A criminal hiding in a foreign land for over a decade may begin to feel sure he has escaped the long arm of U.S. law. Today’s technology, however, has rendered that sense of security false for at least one wanted suspect. We learn from NakedSecurity that “Facial Recognition Software Leads to Arrest After 14-Year Manhunt.”
Neil Stammer, of New Mexico, was charged with some very serious offenses back in 1999, but escaped while out on bond. Writer Lisa Vaas reports:
“The case went cold until January 2014, when FBI Special Agent Russ Wilson was assigned the job of fugitive coordinator in Albuquerque, New Mexico. Wilson created a new wanted poster for Stammer and posted it onto FBI.gov in hopes of generating tips.
“A special agent with the Diplomatic Security Service (DSS) – a branch of the US Department of State whose mission includes protecting US Embassies and maintaining the integrity of US visa and passport travel documents – was testing new facial recognition software designed to uncover passport fraud when he decided, ‘on a whim,’ to use the software on FBI wanted posters.
“A match showed up between Stammer’s wanted poster and a passport photo issued under a different name. Suspecting fraud, the DSS agent contacted the FBI. The tip soon led Wilson to Nepal, where Stammer was living under the name Kevin Hodges and regularly visiting the US Embassy there to renew his tourist visa.”
Apparently, Stammer/Hodges had gotten comfortable in Nepal, teaching English. An FBI agent observed that the suspect seemed quite surprised when a joint operation with the Nepalese government led to his location and arrest.
Though the facial-recognition search that produced this arrest was performed “on a whim,” local and federal law-enforcement agencies across the country are using or considering such software. Vaas emphasizes that these implementations are being made in the absence of any standardized best practices, though some are currently being crafted by the National Telecommunications & Information Administration.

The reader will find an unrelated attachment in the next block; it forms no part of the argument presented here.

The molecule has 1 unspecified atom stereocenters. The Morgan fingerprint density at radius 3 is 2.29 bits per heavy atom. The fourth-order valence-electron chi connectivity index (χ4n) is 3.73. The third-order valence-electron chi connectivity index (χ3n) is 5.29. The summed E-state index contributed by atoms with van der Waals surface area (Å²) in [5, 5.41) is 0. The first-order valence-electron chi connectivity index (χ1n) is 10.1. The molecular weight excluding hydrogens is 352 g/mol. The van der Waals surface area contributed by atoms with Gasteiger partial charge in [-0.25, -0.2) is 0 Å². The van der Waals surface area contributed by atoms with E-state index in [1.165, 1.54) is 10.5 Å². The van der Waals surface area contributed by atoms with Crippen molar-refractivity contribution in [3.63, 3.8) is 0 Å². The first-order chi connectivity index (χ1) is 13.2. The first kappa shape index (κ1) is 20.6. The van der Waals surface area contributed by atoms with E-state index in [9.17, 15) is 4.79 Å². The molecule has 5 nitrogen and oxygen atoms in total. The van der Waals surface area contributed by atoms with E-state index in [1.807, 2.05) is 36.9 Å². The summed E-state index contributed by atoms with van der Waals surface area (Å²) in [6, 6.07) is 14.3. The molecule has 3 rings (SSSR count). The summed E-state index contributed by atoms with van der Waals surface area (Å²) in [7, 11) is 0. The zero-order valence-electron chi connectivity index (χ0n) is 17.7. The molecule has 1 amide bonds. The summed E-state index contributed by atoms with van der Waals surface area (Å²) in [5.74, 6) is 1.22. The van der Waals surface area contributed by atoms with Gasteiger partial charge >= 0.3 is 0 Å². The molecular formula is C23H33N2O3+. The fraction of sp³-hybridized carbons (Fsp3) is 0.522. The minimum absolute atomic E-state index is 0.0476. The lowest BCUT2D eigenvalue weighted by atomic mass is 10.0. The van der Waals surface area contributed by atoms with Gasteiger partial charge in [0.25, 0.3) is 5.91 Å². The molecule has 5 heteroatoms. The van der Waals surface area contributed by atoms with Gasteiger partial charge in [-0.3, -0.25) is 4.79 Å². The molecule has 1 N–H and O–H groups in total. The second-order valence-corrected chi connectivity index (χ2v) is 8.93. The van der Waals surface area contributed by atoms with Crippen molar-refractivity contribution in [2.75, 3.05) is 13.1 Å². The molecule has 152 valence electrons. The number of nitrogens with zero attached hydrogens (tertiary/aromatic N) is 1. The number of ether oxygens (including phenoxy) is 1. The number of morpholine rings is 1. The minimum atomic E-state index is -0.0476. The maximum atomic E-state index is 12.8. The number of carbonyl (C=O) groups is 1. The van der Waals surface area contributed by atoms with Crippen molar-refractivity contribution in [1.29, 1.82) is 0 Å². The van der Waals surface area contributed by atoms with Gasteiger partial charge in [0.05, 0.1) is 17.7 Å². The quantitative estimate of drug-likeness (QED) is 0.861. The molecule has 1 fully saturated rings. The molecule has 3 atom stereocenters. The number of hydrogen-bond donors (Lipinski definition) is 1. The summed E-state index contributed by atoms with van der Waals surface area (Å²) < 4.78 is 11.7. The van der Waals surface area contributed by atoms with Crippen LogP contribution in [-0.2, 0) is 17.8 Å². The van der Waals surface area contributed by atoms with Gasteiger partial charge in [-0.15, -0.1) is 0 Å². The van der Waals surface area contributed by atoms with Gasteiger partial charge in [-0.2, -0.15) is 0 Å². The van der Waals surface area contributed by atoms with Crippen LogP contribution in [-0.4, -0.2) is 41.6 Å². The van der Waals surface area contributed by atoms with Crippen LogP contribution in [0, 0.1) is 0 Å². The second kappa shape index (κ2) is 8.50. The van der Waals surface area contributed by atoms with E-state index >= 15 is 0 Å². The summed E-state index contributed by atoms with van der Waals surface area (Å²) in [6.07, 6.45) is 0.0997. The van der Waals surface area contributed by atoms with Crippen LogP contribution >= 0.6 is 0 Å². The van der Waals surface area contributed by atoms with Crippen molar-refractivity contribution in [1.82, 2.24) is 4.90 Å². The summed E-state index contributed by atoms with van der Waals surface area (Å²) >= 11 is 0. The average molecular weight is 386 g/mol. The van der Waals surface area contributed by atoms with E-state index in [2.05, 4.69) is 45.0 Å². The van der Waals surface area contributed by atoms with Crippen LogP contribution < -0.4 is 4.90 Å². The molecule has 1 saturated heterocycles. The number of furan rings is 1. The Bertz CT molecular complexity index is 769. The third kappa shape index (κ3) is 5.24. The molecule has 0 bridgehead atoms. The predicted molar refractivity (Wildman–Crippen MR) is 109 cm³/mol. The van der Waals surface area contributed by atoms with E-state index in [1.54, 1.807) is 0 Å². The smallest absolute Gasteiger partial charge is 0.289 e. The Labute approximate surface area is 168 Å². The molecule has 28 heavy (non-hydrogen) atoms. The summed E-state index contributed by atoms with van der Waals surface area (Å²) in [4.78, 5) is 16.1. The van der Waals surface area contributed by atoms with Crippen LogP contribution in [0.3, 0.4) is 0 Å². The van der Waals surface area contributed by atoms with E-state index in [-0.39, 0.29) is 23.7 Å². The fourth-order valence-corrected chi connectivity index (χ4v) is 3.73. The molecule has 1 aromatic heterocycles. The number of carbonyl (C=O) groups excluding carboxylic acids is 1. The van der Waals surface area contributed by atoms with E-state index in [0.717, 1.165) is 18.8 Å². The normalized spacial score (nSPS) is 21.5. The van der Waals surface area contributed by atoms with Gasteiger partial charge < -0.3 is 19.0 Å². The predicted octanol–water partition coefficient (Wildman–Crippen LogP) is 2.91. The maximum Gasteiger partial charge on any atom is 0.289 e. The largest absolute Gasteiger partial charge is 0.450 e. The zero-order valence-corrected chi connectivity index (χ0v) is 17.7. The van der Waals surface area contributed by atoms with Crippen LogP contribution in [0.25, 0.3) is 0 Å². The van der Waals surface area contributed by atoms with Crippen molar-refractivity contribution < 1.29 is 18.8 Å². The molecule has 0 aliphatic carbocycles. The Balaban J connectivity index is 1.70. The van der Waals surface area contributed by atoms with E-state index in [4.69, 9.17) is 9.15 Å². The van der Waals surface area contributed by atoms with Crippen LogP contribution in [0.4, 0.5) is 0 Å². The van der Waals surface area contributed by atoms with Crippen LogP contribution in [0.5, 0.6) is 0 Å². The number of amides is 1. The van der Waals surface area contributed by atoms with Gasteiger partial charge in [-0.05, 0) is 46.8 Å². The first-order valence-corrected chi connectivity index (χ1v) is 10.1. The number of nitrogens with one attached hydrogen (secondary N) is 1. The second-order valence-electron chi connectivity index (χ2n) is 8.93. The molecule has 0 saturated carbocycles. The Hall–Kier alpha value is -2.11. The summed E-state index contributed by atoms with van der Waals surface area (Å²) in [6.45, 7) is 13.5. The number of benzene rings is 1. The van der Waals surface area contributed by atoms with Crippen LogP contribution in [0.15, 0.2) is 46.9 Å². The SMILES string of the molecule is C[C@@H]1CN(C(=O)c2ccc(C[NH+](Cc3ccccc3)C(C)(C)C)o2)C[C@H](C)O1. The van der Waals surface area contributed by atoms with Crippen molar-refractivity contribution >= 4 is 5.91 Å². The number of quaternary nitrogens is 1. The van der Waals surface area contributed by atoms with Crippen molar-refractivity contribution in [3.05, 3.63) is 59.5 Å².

Cynthia Murrell, September 12, 2014
September 11, 2014
I read “The Revolutionary Technique That Quietly Changed Machine Vision Forever.” The main idea is that having software figure out what an image “is” has become a slam dunk. Well, most of the time.
The write up from the tech cheerleaders at Technology Review says, “Machines are now almost as good as human at object recognition.”
A couple of niggling points. There is that phrase “almost as good”. Then there is the phrase “object recognition.”
Read the write up and then answer these questions:
- Is the method ready to analyze imagery fed by a drone to a warfighter during a live fire engagement?
- Is the system able to classify a weapon in a manner meaningful to field commander?
- Can the system discern a cancerous tissue from a non cancerous tissue with an image output from a medical imaging system?
- Does the method recognize objects in a image like the one shown below?
Image by Stephen E Arnold, 2013
If you pass this query to Google’s image recognition system, you get street scenes, not a person watching activities through an area cordoned off by government workers.
Google thinks the surveillance image is just like the scenes shown above. Note Google does not include observers or the all important police tape.
The write up states:
In other words, it is not going to be long before machines significantly outperform humans in image recognition tasks. The best machine vision algorithms still struggle with objects that are small or thin such as a small ant on a stem of a flower or a person holding a quill in their hand. They also have trouble with images that have been distorted with filters, an increasingly common phenomenon with modern digital cameras.
This stuff works in science fiction stories, however. Lab progress is not real world application progress.
Stephen E Arnold, September 11, 2014
September 4, 2014
I read “Google Backed Calico to Launch $1.5 Billion Aging Research Center.” The idea of wellness is a good one. The concept of life extension does not match up with information retrieval. As Google marginalizes blog search, Google’s initiatives are fascinating. The company has not been able to diversify its revenue stream from search based advertising. The company has been able to diversify its science projects. From Loon balloons to investments in quantum computing, Google’s activities remind me of a high school science fair on steroids.
I learned that this new venture which joins Google delivery drone investments is focused on:
The new San Francisco Bay Area facility will focus on drug discovery and early drug development for diseases like neurodegeneration and cancer. Calico’s larger aim is lifespan extension.
What’s this bode for good old fashioned relevant search results? More ads, less relevance is one possibility. Search is parked on an access road to the information highway I fear.
Stephen E Arnold, September 4, 2014